Boris’s BOGOF

Boris Johnson’s putative return to the Commons overwhelmed any publicity for his, or rather Gerard Lyons’s, strategic analysis of the UK’s in/out EU options: The Europe Report: A Win-Win Situation, released 6th August.  Four possible outcomes are envisaged: staying in either a largely unreformed EU or one reformed to the UK’s liking.  The two departure options are seen as (a) good EU relations and pro-growth UK reforms and (b) poor EU relations and an inward-looking UK.

Lyons makes the good point that “the UK can only achieve serious reform if it is serious about leaving, and it can only be serious about leaving if it believed that is better than an unreformed EU.”  The title would have you believe both staying in a reformed EU and leaving are “Win Situations” that we can either choose one or use it to achieve the other, i.e. Buy One and Get One Free.

Lyons has produced an important review of the issues facing each sector but, at the end of the day, his conclusions are based on simple assumptions of the economic outcomes from each option.  We do not need 108 pages of report, and 130 pages of appendices, to be told that the two high growth scenarios are more attractive than the two low growth ones.  Furthermore, the conclusion that the two high growth scenarios are economically equivalent is similarly based on heroic assumptions. Lyons’s Panglossian vision of the UK outside the EU and reforming itself begs a great number of questions.  The world is not ordered according to the way we order ourselves: trading with the EU will still be governed by EU regulations, likewise the US.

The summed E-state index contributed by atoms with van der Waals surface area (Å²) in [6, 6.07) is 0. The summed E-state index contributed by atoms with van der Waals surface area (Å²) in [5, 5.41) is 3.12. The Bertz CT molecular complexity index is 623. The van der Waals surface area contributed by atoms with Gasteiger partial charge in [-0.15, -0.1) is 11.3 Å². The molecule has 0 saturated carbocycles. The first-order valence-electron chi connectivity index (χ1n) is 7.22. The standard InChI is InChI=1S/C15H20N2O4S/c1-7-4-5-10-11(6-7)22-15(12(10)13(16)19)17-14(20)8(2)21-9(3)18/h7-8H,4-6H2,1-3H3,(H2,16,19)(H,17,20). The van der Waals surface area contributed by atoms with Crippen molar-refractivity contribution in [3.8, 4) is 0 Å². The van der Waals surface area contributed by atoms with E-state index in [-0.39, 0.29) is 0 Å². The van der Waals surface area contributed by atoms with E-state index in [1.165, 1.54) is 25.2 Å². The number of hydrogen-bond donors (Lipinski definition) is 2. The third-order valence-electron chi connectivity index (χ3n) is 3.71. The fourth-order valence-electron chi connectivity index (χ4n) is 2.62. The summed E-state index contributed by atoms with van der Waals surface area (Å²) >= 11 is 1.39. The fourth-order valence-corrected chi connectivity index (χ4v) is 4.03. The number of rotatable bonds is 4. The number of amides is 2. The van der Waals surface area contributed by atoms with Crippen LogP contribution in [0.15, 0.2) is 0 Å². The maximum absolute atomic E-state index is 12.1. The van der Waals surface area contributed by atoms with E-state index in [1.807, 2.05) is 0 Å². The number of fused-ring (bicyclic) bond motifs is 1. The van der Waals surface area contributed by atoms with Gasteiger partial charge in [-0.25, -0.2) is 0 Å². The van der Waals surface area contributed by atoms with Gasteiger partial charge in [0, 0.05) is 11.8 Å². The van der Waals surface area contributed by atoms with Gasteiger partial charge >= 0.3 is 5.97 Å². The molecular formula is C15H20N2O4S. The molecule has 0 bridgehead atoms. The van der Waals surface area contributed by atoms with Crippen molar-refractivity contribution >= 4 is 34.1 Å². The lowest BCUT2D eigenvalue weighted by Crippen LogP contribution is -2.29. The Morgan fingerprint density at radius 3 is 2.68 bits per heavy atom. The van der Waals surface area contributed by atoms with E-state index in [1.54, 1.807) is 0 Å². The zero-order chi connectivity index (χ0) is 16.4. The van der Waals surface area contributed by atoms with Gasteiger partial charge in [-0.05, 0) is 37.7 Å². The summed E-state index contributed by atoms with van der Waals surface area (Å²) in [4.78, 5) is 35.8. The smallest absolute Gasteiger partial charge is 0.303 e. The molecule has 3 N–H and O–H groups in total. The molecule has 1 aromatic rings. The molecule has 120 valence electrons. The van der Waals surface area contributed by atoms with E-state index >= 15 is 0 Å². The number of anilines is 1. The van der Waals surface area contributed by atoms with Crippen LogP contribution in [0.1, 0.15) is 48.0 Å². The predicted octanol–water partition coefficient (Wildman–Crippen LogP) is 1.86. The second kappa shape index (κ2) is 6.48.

The paper has a number of failings: in particular it is not specific about the EU and UK reforms that would be needed, still less how they could be achieved and how likely that would be.  For example, the only hope of securing the EU reform the UK seeks is for the UK to show benefit for EU as a whole, not just the UK.  UK proposals to improve the EU market for financial services looks, to the rest of the EU, like UK self interest.  We know that the rest of the EU does not accept the UK arguments because it is outvoted every time.

How would, as Lyons suggests, the UK leave the EU whilst at the same time improving the UK’s EU relationships?  The chilling legal issue is EU Article 50 under which the remaining members decide the terms of the separation with no involvement of the departing member.  Obviously there would be negotiation so that may not be as ugly as it seems.  Trade would continue and we import more from the rest of the EU than we sell them but that is beside the point: could the UK protect its EU exports better than it could reduce its EU imports?  De Gaulle reckoned that the UK needed continental Europe more than vice versa and the 1960s proved him right.

We should welcome this report for its discussion of many of the issues but we cannot rely on its findings.  The City really does need to come up with a plan to protect its future but this is not it.

Roger also trusts the state more than I do

There’s another subject that Roger and I disagree about profoundly.  He trusts the state more than I do.  Whenever he sees anything not going the way he’d like it to go, he calls for state action to “put it right.”  This applies to big things, such as instances of what he calls “market failure,” and it applies to little things such as people consuming foods or drinks he disapproves of.  In both cases he wants the state to stop it.